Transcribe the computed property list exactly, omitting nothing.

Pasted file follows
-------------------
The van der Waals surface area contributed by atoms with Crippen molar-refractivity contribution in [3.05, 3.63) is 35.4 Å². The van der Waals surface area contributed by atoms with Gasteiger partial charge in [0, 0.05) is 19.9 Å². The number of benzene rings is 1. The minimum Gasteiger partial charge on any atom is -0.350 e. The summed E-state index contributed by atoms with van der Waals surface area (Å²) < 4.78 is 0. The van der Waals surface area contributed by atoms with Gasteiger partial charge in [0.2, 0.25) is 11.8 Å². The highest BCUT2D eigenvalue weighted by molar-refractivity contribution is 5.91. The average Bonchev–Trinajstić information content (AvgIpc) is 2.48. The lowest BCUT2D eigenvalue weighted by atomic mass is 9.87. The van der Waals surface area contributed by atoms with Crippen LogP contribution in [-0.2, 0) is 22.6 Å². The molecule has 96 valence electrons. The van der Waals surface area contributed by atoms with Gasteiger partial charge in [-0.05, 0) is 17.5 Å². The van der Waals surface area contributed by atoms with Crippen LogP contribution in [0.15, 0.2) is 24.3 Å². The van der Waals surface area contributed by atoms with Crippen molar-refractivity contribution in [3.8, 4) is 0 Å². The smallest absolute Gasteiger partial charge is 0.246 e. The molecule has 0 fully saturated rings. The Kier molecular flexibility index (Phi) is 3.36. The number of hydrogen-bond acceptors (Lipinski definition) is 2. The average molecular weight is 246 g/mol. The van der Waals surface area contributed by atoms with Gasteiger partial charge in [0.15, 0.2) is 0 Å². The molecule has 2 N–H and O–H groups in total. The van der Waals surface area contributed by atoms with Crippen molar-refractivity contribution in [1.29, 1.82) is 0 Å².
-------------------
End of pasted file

The van der Waals surface area contributed by atoms with Crippen molar-refractivity contribution in [3.05, 3.63) is 35.4 Å². The van der Waals surface area contributed by atoms with Gasteiger partial charge in [0, 0.05) is 19.9 Å². The number of benzene rings is 1. The minimum Gasteiger partial charge on any atom is -0.350 e. The summed E-state index contributed by atoms with van der Waals surface area (Å²) < 4.78 is 0. The van der Waals surface area contributed by atoms with Gasteiger partial charge in [0.2, 0.25) is 11.8 Å². The highest BCUT2D eigenvalue weighted by molar-refractivity contribution is 5.91. The average Bonchev–Trinajstić information content (AvgIpc) is 2.48. The lowest BCUT2D eigenvalue weighted by atomic mass is 9.87. The van der Waals surface area contributed by atoms with Crippen LogP contribution in [-0.2, 0) is 22.6 Å². The molecule has 96 valence electrons. The van der Waals surface area contributed by atoms with Gasteiger partial charge in [-0.05, 0) is 17.5 Å². The van der Waals surface area contributed by atoms with Crippen LogP contribution in [0.15, 0.2) is 24.3 Å². The van der Waals surface area contributed by atoms with Crippen molar-refractivity contribution in [3.8, 4) is 0 Å². The smallest absolute Gasteiger partial charge is 0.246 e. The molecule has 0 fully saturated rings. The Kier molecular flexibility index (Phi) is 3.36. The number of hydrogen-bond acceptors (Lipinski definition) is 2. The average molecular weight is 246 g/mol. The van der Waals surface area contributed by atoms with Gasteiger partial charge in [0.15, 0.2) is 0 Å². The molecule has 2 N–H and O–H groups in total. The van der Waals surface area contributed by atoms with Crippen molar-refractivity contribution in [1.29, 1.82) is 0 Å².